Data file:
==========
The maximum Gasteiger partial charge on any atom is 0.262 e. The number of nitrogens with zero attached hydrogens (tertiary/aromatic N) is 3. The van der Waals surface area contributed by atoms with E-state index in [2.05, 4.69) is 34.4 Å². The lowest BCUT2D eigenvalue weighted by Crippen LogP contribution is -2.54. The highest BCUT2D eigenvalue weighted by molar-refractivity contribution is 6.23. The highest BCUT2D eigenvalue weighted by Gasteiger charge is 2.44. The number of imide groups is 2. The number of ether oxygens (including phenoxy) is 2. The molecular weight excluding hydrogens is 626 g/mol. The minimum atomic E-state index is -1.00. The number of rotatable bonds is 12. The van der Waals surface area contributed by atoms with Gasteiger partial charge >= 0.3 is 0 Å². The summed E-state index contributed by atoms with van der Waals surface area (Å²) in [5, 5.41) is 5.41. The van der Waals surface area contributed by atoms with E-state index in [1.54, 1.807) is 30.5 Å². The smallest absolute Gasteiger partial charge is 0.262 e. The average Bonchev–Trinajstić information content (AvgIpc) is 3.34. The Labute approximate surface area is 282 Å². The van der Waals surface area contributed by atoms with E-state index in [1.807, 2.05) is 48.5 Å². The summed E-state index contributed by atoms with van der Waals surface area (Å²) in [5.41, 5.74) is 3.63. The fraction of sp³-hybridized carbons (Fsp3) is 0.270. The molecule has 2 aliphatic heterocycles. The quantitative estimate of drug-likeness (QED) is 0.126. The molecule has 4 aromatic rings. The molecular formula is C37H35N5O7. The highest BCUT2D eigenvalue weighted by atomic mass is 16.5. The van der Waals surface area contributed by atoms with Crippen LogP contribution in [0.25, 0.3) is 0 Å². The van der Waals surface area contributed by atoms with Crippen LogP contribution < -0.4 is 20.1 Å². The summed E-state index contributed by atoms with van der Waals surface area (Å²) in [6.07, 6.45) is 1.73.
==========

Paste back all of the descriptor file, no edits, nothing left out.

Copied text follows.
The maximum Gasteiger partial charge on any atom is 0.262 e. The number of nitrogens with zero attached hydrogens (tertiary/aromatic N) is 3. The van der Waals surface area contributed by atoms with E-state index in [2.05, 4.69) is 34.4 Å². The lowest BCUT2D eigenvalue weighted by Crippen LogP contribution is -2.54. The highest BCUT2D eigenvalue weighted by molar-refractivity contribution is 6.23. The highest BCUT2D eigenvalue weighted by Gasteiger charge is 2.44. The number of imide groups is 2. The number of ether oxygens (including phenoxy) is 2. The molecular weight excluding hydrogens is 626 g/mol. The minimum atomic E-state index is -1.00. The number of rotatable bonds is 12. The van der Waals surface area contributed by atoms with Gasteiger partial charge >= 0.3 is 0 Å². The summed E-state index contributed by atoms with van der Waals surface area (Å²) in [5, 5.41) is 5.41. The van der Waals surface area contributed by atoms with E-state index in [1.54, 1.807) is 30.5 Å². The smallest absolute Gasteiger partial charge is 0.262 e. The average Bonchev–Trinajstić information content (AvgIpc) is 3.34. The Labute approximate surface area is 282 Å². The van der Waals surface area contributed by atoms with E-state index in [1.807, 2.05) is 48.5 Å². The summed E-state index contributed by atoms with van der Waals surface area (Å²) in [5.41, 5.74) is 3.63. The fraction of sp³-hybridized carbons (Fsp3) is 0.270. The molecule has 2 aliphatic heterocycles. The quantitative estimate of drug-likeness (QED) is 0.126. The molecule has 4 aromatic rings. The molecular formula is C37H35N5O7. The highest BCUT2D eigenvalue weighted by atomic mass is 16.5. The van der Waals surface area contributed by atoms with Crippen LogP contribution in [0.25, 0.3) is 0 Å². The van der Waals surface area contributed by atoms with Crippen LogP contribution < -0.4 is 20.1 Å². The summed E-state index contributed by atoms with van der Waals surface area (Å²) in [6.07, 6.45) is 1.73.